Adinkra Symbols | About Ghana

Adinkra symbols are named after King Adinkra who was an ivory coast king in the early 19th century. The symbols are still used today. Some Adinkra cloth in Ghana is specifically used for funeral dress. In Ghana, the people revere their ancestors. These mourning robes printed with the sacred symbols show expressions of respect.

The word Adinkra means farewell. So the wearing of the mourning robe is a way for the person to say goodbye to the departed. Since ancestors are held in such high esteem in Ghana, some of the most exquisite examples of Adinkra cloth are worn at funerals.

There are several types of Adinkra cloth. The cloth worn by tribal chiefs have symbols such as think ahead and performing the unusual.

Brightly colored cloth called Kwasida is worn by the people for more festive situations. The cloth is bright, stamped with symbols and tied to togas.

The cloth makers press the patterns into the fabric. They use ancient hand carved stamps made from the calabash gourd. The dye is made from the bark of the Kuntunki tree. The bark is boiled with iron slag and then made into a paste called Adinkra aduru. The gourds with the symbols are attached to short sticks. They are then dipped in the dye and stamped on the cloth.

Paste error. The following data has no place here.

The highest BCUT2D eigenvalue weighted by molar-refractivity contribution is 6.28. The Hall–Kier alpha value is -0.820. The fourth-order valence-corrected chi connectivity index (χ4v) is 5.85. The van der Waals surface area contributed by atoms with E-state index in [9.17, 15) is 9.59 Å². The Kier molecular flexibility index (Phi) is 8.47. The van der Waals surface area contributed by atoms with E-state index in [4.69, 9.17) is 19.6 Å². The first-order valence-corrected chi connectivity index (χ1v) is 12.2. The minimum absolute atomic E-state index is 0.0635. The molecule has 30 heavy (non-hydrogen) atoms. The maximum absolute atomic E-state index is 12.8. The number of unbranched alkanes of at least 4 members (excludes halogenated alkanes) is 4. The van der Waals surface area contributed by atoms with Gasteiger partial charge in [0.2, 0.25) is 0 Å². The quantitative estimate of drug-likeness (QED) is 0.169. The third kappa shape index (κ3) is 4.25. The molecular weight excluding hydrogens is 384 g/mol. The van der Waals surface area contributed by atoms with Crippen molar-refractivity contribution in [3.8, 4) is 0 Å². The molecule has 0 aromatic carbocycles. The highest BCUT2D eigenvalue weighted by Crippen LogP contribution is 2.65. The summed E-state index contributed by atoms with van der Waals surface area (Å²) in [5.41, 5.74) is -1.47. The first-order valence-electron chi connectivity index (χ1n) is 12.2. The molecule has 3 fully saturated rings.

The cloth makers divide the sections with linear designs and use repeat patterns or tessellations to create the beautiful work. The symbols hold great meaning.

Each Adinkra symbol has a name and a meaning. The first Adinkra symbol made meant royalty. This is the basis of Adinkra.

Adinkra symbols continue to change as new influences impact Ghanaian culture. For example, the Mercedes Benz logo, the star, has been adopted by the cloth makers. It now represents power and prestige in Ghana.

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